Does anyone know what's the input offset voltage (oscillated 2.5V) to the op-amp in the circuit for? From my understanding, the input offset voltage needs to be extremely small so that output DC offset can be reduced. But for this circuit, the input offset voltage is big, therefore, it is making the output offset voltage high. Hope someone can help me!

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    \$\begingroup\$ think about this ..... what should the output be when there is no input? \$\endgroup\$ – jsotola Nov 23 '18 at 9:14
  • \$\begingroup\$ Do you mean R3 and R4? \$\endgroup\$ – JRE Nov 23 '18 at 9:30
  • \$\begingroup\$ If you could explain what's R3 and R4 for, that would be great too! \$\endgroup\$ – Taka Nov 23 '18 at 9:50
  • \$\begingroup\$ Like my question would be how can the voltage oscillate from the two resistors? \$\endgroup\$ – Taka Nov 23 '18 at 9:59

Can you explain how DC offset at the output is an issue, because I don't think it is DC offset nor that it is an issue.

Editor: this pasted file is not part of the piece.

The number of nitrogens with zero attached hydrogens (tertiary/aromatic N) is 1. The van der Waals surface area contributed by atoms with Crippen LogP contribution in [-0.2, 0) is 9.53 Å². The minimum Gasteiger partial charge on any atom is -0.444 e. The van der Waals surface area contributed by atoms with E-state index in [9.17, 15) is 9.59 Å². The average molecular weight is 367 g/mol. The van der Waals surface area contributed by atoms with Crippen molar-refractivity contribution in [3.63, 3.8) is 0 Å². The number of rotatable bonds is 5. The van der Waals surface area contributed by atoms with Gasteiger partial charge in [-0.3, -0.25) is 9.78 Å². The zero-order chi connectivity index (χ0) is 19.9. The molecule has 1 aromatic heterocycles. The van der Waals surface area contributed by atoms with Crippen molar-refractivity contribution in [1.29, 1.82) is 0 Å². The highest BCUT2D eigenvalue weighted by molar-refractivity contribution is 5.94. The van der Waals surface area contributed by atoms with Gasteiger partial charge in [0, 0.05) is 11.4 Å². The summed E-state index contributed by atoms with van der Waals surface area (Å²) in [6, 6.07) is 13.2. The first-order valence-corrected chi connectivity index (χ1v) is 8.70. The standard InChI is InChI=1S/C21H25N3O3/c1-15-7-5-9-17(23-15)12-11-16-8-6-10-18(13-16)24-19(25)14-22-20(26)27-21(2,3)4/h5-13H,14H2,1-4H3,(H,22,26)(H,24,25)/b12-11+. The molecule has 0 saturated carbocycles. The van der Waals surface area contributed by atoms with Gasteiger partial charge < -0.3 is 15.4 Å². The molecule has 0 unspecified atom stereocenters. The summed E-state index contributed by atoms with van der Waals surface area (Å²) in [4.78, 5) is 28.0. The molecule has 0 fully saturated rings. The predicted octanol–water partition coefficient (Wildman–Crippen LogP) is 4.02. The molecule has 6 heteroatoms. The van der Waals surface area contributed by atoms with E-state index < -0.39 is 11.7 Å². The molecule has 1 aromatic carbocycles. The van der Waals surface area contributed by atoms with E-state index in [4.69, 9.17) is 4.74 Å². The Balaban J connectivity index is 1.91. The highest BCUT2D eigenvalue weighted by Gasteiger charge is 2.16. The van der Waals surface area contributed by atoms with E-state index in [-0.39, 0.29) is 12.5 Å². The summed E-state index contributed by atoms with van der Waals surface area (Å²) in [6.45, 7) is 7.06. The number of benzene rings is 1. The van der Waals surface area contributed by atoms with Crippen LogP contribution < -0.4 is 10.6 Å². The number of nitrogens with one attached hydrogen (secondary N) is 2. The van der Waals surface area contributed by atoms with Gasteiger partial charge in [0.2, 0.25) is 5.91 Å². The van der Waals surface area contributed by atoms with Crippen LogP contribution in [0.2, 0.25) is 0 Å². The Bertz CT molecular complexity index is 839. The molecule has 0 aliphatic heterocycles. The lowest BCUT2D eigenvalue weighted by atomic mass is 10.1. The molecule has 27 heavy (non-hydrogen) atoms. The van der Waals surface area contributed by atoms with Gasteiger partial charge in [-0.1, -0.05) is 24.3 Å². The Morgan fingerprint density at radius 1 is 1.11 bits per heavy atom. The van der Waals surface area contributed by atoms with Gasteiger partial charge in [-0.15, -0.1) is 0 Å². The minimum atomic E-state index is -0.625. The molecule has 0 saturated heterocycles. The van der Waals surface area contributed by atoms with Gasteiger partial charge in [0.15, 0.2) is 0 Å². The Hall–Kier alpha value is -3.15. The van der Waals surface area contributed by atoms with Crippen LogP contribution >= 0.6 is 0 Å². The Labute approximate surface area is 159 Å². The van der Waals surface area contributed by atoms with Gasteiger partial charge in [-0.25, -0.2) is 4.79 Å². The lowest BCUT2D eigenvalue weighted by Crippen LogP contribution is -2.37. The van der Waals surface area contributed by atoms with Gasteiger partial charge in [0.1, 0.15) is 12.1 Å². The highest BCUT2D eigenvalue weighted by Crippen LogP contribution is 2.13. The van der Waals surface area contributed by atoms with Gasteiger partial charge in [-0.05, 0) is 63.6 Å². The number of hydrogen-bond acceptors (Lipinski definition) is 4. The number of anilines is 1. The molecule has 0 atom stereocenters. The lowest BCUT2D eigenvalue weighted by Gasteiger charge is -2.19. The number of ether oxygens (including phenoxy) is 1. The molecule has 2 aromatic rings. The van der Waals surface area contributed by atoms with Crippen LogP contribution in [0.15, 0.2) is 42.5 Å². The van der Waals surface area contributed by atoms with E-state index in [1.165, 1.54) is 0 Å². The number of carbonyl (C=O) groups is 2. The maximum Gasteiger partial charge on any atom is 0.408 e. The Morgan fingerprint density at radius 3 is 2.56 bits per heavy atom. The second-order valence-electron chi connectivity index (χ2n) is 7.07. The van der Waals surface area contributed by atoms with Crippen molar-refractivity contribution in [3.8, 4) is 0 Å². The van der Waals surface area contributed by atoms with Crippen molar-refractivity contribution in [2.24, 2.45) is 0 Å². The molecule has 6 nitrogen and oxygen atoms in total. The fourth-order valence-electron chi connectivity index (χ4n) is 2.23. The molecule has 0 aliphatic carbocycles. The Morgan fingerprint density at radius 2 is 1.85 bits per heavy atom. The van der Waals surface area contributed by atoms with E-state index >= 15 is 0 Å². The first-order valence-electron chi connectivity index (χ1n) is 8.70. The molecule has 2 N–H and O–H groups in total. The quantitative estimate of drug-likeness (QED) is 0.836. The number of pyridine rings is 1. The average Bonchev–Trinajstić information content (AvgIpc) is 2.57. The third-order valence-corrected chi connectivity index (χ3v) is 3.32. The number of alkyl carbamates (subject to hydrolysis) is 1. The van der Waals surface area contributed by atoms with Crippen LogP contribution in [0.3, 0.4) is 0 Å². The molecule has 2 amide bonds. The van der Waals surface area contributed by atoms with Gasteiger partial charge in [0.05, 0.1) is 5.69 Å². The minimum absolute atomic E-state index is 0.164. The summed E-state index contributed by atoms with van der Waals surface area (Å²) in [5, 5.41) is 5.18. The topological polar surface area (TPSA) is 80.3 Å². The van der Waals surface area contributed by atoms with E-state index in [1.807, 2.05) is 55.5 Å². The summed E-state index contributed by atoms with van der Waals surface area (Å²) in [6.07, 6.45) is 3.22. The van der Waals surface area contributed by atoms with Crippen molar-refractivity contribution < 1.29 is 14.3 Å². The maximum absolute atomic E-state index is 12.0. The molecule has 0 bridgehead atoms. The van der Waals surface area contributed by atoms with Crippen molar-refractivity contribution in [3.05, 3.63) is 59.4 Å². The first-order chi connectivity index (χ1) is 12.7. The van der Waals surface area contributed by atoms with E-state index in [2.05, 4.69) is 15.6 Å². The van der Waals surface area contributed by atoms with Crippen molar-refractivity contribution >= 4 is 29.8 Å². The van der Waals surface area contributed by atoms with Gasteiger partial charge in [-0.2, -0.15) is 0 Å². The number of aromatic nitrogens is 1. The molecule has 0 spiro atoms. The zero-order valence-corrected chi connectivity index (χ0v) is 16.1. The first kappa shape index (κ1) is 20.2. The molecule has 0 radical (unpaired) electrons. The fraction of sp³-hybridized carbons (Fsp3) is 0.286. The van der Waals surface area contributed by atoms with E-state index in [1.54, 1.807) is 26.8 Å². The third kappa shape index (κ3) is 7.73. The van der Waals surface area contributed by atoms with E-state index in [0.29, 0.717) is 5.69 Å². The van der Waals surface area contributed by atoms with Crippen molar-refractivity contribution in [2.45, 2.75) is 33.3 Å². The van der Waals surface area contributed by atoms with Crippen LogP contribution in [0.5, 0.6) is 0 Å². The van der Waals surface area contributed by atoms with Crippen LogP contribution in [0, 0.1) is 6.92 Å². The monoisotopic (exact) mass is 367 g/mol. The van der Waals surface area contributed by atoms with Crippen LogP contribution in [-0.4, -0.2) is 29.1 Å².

This is a microphone amplifier, microphones do not work for DC. There are even capacitors (C1 and c3) present to block the DC.

You can do the same at the output: simply connect a capacitor (of 22 uF for example) in series with the output: hey presto, your DC offset is gone.

This circuit uses a single 5 V supply. To do so the inputs of the opamp need a proper "working point" and that is set at 2.5 V by R3 and R4. The consequence of this (the single supply) is that the output will also have a constant 2.5 V DC voltage. But as mentioned, for audio signals this is a non-issue as a simple AC coupling (capacitor in series) eliminates that DC voltage.

  • \$\begingroup\$ Thanks for comment Bimpelrekkie! I totally understand your point! But by any chance do you know what's the input offset voltage to the op-amp in the circuit for? \$\endgroup\$ – Taka Nov 23 '18 at 9:19
  • \$\begingroup\$ That 2.5 V "working point" voltage is not an offset, it is more a "bias voltage". Offset is the word we use to describe (small) non-intentional DC voltages due to an opamp not being ideal for example. \$\endgroup\$ – Bimpelrekkie Nov 23 '18 at 9:49

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